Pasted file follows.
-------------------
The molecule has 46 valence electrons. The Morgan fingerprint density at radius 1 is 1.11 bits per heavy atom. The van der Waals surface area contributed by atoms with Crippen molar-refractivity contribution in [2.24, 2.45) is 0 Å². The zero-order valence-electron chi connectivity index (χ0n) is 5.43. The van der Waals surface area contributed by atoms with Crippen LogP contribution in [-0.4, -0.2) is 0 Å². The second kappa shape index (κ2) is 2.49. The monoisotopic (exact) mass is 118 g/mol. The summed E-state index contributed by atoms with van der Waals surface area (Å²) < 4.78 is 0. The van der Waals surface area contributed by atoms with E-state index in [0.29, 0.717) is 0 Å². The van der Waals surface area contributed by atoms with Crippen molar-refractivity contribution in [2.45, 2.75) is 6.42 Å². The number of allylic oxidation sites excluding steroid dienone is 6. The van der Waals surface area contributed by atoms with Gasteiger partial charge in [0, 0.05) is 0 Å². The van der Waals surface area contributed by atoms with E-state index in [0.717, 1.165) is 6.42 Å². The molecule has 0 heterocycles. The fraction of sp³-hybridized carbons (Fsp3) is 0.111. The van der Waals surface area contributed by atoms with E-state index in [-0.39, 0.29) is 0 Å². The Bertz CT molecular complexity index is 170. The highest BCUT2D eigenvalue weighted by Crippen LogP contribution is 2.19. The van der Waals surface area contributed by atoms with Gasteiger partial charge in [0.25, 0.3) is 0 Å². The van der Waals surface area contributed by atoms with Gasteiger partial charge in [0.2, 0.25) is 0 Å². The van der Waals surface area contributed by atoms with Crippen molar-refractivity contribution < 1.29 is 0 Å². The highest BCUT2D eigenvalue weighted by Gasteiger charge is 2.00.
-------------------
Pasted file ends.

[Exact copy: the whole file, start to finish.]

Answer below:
The molecule has 46 valence electrons. The Morgan fingerprint density at radius 1 is 1.11 bits per heavy atom. The van der Waals surface area contributed by atoms with Crippen molar-refractivity contribution in [2.24, 2.45) is 0 Å². The zero-order valence-electron chi connectivity index (χ0n) is 5.43. The van der Waals surface area contributed by atoms with Crippen LogP contribution in [-0.4, -0.2) is 0 Å². The second kappa shape index (κ2) is 2.49. The monoisotopic (exact) mass is 118 g/mol. The summed E-state index contributed by atoms with van der Waals surface area (Å²) < 4.78 is 0. The van der Waals surface area contributed by atoms with E-state index in [0.29, 0.717) is 0 Å². The van der Waals surface area contributed by atoms with Crippen molar-refractivity contribution in [2.45, 2.75) is 6.42 Å². The number of allylic oxidation sites excluding steroid dienone is 6. The van der Waals surface area contributed by atoms with Gasteiger partial charge in [0, 0.05) is 0 Å². The van der Waals surface area contributed by atoms with E-state index in [0.717, 1.165) is 6.42 Å². The molecule has 0 heterocycles. The fraction of sp³-hybridized carbons (Fsp3) is 0.111. The van der Waals surface area contributed by atoms with E-state index in [-0.39, 0.29) is 0 Å². The Bertz CT molecular complexity index is 170. The highest BCUT2D eigenvalue weighted by Crippen LogP contribution is 2.19. The van der Waals surface area contributed by atoms with Gasteiger partial charge in [0.25, 0.3) is 0 Å². The van der Waals surface area contributed by atoms with Gasteiger partial charge in [0.2, 0.25) is 0 Å². The van der Waals surface area contributed by atoms with Crippen molar-refractivity contribution < 1.29 is 0 Å². The highest BCUT2D eigenvalue weighted by Gasteiger charge is 2.00.